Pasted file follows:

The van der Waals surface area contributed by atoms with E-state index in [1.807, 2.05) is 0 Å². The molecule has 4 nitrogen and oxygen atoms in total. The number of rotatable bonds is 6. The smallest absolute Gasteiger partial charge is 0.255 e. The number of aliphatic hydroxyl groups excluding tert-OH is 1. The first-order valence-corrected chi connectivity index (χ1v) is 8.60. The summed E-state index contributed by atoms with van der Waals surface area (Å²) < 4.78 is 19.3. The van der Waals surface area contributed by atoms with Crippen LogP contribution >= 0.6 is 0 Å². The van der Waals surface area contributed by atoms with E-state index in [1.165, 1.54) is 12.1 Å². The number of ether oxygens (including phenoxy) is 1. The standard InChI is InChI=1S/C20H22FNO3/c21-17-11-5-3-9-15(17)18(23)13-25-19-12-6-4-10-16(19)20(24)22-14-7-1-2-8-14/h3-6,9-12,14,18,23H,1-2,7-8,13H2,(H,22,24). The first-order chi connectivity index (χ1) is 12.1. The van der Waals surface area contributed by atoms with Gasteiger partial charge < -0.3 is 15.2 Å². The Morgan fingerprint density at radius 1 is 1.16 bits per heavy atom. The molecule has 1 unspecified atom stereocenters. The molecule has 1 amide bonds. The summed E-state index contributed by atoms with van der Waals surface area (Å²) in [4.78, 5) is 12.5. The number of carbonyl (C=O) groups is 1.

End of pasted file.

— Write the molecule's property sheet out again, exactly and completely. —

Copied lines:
The van der Waals surface area contributed by atoms with E-state index in [1.807, 2.05) is 0 Å². The molecule has 4 nitrogen and oxygen atoms in total. The number of rotatable bonds is 6. The smallest absolute Gasteiger partial charge is 0.255 e. The number of aliphatic hydroxyl groups excluding tert-OH is 1. The first-order valence-corrected chi connectivity index (χ1v) is 8.60. The summed E-state index contributed by atoms with van der Waals surface area (Å²) < 4.78 is 19.3. The van der Waals surface area contributed by atoms with Crippen LogP contribution >= 0.6 is 0 Å². The van der Waals surface area contributed by atoms with E-state index in [1.165, 1.54) is 12.1 Å². The number of ether oxygens (including phenoxy) is 1. The standard InChI is InChI=1S/C20H22FNO3/c21-17-11-5-3-9-15(17)18(23)13-25-19-12-6-4-10-16(19)20(24)22-14-7-1-2-8-14/h3-6,9-12,14,18,23H,1-2,7-8,13H2,(H,22,24). The first-order chi connectivity index (χ1) is 12.1. The van der Waals surface area contributed by atoms with Gasteiger partial charge < -0.3 is 15.2 Å². The Morgan fingerprint density at radius 1 is 1.16 bits per heavy atom. The molecule has 1 unspecified atom stereocenters. The molecule has 1 amide bonds. The summed E-state index contributed by atoms with van der Waals surface area (Å²) in [4.78, 5) is 12.5. The number of carbonyl (C=O) groups is 1.